Modularization provides many other advantages. For example, modularization shortens time-to-market for new capabilities. When extending the system by adding new capability, we sometimes need access to capabilities present in existing modules. We can access those capabilities easily in modularized systems, because those modules are already in a form that makes access easy. We have no need to recreate them for the new capability we’re implementing. They exist, and they’re already tested and ready to go. In this way, modularization shortens time-to-market for new capability.

Modularization has a dark side

It’s a bit of a story to show illustrate the dark side of modularization. Let’s give a name to the modular system element for which we’ve removed all duplicates. Since it’s now unique, I’ll call that modular system element “U.” Any system element that interacts with U is now indirectly coupled to every other system element that interacts with U. And that’s where the trouble comes in.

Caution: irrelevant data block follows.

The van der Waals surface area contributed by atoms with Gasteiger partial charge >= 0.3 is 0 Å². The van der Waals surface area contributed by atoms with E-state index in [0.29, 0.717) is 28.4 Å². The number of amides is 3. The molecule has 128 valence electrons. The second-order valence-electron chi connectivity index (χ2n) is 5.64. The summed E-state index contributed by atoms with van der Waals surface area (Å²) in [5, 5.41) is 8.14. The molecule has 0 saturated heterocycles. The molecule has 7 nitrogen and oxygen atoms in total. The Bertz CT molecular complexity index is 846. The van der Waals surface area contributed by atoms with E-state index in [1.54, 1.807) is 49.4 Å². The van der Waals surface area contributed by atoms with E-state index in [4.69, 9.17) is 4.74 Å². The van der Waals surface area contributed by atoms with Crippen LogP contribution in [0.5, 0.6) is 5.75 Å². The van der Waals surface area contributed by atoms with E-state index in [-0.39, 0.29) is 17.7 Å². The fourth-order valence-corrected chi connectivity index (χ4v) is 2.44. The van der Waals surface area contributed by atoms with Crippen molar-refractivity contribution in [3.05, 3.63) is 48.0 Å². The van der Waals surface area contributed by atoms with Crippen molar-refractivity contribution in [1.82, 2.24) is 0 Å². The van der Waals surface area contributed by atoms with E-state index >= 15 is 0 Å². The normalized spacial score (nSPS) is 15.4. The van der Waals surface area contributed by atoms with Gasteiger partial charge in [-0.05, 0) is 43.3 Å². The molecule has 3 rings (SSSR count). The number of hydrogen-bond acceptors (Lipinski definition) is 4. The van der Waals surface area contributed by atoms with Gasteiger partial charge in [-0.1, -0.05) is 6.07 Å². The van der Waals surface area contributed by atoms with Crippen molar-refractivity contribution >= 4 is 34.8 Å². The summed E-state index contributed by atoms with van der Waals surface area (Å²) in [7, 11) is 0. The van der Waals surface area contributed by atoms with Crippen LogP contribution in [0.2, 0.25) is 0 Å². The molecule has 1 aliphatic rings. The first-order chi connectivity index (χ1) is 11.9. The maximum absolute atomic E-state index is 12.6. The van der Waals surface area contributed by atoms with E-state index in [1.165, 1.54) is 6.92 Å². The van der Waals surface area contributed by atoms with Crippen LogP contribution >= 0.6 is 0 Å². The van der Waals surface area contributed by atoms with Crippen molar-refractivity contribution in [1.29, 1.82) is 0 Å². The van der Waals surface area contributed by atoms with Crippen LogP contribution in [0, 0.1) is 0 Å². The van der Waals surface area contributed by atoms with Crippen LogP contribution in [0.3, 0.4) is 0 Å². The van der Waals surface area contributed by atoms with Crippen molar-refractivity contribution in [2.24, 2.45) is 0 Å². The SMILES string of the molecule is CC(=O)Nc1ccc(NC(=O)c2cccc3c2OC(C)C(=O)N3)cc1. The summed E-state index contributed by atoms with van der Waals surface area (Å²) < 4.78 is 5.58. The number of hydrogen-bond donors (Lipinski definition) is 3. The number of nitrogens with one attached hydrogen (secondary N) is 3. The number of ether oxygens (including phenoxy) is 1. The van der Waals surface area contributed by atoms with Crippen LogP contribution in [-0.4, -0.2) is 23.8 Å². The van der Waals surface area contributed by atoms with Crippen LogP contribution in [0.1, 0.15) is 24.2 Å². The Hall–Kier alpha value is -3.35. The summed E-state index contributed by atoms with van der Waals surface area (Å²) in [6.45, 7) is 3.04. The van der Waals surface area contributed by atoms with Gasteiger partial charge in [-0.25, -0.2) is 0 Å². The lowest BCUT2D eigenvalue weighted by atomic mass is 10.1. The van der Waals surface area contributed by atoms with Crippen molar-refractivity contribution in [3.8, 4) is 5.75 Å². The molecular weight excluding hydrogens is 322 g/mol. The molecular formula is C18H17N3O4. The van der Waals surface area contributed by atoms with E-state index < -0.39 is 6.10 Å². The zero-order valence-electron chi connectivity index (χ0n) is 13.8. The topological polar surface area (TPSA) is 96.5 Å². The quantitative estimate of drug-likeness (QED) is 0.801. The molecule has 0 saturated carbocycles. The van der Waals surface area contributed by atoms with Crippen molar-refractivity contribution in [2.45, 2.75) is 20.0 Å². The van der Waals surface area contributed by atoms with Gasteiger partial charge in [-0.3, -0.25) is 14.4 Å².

A scenario that illustrates the problem

When implementing a new capability N, and N needs access to U, we gain the advantages described above. But suppose N needs U to do something a bit differently from what U now does. Sometimes we can extend U to accommodate N without disturbing U’s existing “client base” of system elements that already depend on U. That’s no problem. But suppose what N now needs U to do would disturb U’s client base if we implemented the changes in the way we would do it if we were starting fresh. In that case, we would need to modify all of U’s existing clients. And then we would need to re-test everything. So let’s suppose that we don’t have time or resources to do all that work. We requested the time and resources, but we didn’t receive an approval.

Instead, we found a way to extend U in a less elegant, less maintainable, but still reliable way that doesn’t disturb U’s existing clients, and does meet N’s needs. We do that instead, promising ourselves that we’ll go back someday, when we have approval for the time and resources we need. Then we would “fix” U so that it serves both its existing clients and N in the “correct” way.

A natural question

That’s one form—exactly—of what we call technical debt. In this scenario we’ve illustrated one way in which modularization leads to technical debt formation.